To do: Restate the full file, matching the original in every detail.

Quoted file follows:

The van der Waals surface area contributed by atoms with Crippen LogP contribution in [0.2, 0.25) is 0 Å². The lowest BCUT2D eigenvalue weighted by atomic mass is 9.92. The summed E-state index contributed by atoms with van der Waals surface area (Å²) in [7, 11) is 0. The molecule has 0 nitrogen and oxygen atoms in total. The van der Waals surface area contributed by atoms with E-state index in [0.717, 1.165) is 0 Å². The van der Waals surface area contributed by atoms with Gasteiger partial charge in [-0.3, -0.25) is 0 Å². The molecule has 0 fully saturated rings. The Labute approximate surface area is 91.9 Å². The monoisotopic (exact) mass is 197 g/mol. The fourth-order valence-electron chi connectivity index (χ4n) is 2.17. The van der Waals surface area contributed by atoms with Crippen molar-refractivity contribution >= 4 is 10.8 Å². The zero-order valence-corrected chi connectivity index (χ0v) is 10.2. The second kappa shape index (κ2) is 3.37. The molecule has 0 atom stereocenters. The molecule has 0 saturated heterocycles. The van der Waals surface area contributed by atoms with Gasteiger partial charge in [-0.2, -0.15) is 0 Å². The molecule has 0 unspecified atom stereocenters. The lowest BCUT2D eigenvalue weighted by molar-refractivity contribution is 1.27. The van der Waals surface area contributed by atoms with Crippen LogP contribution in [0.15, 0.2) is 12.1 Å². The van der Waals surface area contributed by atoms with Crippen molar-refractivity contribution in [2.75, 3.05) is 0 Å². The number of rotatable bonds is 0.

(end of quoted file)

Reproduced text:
The van der Waals surface area contributed by atoms with Crippen LogP contribution in [0.2, 0.25) is 0 Å². The lowest BCUT2D eigenvalue weighted by atomic mass is 9.92. The summed E-state index contributed by atoms with van der Waals surface area (Å²) in [7, 11) is 0. The molecule has 0 nitrogen and oxygen atoms in total. The van der Waals surface area contributed by atoms with E-state index in [0.717, 1.165) is 0 Å². The van der Waals surface area contributed by atoms with Gasteiger partial charge in [-0.3, -0.25) is 0 Å². The molecule has 0 fully saturated rings. The Labute approximate surface area is 91.9 Å². The monoisotopic (exact) mass is 197 g/mol. The fourth-order valence-electron chi connectivity index (χ4n) is 2.17. The van der Waals surface area contributed by atoms with Crippen molar-refractivity contribution >= 4 is 10.8 Å². The zero-order valence-corrected chi connectivity index (χ0v) is 10.2. The second kappa shape index (κ2) is 3.37. The molecule has 0 atom stereocenters. The molecule has 0 saturated heterocycles. The van der Waals surface area contributed by atoms with Gasteiger partial charge in [-0.2, -0.15) is 0 Å². The molecule has 0 unspecified atom stereocenters. The lowest BCUT2D eigenvalue weighted by molar-refractivity contribution is 1.27. The van der Waals surface area contributed by atoms with Crippen LogP contribution in [0.15, 0.2) is 12.1 Å². The van der Waals surface area contributed by atoms with Crippen molar-refractivity contribution in [2.75, 3.05) is 0 Å². The number of rotatable bonds is 0.